Millennial 'Buyer's Guide' (Part 1)
What are the CPG habits of 18- to 34-year-olds, and just how influential is this group?
[Editor's Note: This first of three installments provides an overview of new research on millennials' CPG buying habits. The second and third installments will look at beverage and food consumption, respectively.]
CHICAGO --High-income millennials are proving elusive for many of the major consumer packaged goods (CPG) categories. But high-income millennials may also be the key trendsetters. In a new report, Consumer Staples: Understanding Millennials as They Enter Their Buying Years, Vol. 1, Nik Modi, U.S. beverages, household personal care and tobacco analystfor RBC Capital Markets, Chicago, analyzes changes in purchase behavior among beverage, food, and household products categories, brands and companies.
"We believe that the changing consumer product usage of 18- to 34-year-olds provides not only a sense of the relative economic fates of young adults, but also a window into the values of the millennial generation," said Modi. "These changing values and preferences present long-term opportunities and challenges for leading consumer products companies."
It has been easy to point to economic forces as a reason for shifting consumption of the under-35-year-old crowd. And it is true that more under-35 year olds are lower income today than a decade ago; however, there are also more high-income millennials--and it is among these high-income millennials that the biggest buying pattern changes have occurred. These consumers are highly influential and arguably the most attractive consumer base.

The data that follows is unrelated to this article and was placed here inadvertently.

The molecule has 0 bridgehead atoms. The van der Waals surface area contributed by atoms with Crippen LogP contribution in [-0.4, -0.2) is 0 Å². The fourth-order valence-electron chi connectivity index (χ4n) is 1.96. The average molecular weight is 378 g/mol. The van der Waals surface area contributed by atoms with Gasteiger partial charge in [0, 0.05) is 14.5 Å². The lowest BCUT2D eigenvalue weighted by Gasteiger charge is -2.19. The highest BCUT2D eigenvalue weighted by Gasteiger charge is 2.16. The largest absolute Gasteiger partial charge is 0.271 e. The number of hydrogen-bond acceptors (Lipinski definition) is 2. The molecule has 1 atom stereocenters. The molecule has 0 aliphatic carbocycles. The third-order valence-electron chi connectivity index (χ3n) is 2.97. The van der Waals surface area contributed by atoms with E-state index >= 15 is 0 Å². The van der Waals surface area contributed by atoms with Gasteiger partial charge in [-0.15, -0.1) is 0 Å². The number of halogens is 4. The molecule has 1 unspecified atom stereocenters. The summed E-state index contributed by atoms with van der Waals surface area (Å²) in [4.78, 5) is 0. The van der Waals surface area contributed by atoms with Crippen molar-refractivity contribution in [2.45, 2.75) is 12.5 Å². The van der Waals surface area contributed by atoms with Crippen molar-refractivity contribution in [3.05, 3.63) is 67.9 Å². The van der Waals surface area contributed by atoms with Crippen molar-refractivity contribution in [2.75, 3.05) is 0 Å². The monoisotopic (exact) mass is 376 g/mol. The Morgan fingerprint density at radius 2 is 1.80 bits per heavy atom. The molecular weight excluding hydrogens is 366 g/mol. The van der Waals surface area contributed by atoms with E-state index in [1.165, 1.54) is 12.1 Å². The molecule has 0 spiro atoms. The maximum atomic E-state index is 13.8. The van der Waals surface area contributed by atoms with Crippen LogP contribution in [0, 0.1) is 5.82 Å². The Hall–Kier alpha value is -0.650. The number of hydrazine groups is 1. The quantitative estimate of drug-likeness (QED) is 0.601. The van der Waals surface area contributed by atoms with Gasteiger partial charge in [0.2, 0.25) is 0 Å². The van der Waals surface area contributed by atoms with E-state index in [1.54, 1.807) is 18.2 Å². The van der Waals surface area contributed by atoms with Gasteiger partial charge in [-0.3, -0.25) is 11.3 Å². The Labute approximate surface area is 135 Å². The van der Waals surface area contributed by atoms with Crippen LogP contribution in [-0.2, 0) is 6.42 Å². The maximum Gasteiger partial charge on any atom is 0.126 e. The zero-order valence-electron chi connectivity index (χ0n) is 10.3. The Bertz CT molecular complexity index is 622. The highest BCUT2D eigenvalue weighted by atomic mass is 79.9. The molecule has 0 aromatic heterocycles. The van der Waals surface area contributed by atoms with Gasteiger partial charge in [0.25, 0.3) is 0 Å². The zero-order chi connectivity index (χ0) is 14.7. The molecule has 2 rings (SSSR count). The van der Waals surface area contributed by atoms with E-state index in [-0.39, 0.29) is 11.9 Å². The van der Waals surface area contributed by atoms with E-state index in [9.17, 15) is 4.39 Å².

Over the last five years, they are seemingly walking away from many CPG categories while seeking out a lucky few.
Key points from the research:
- High-income millennials are cutting back relatively more on major processed food categories.
- Convenient meals are under attack.
- Carbohydrate avoidance is at the core of different diet goals.
- Wine, whiskey and vodka are millennial favorites.
- Millennials help drive a near 1:1 tradeoff between carbonated soft drinks (CSDs) and energy drinks.
Recent Nielsen studies cited by the report have shown that millennials make fewer shopping trips per year (see bar chart), but generally spend more than other generations per trip. Millennials also use certain channels, such as the drug store channel, more than other generations. Millennials have also been found to spend a greater percentage of their dollars on deals.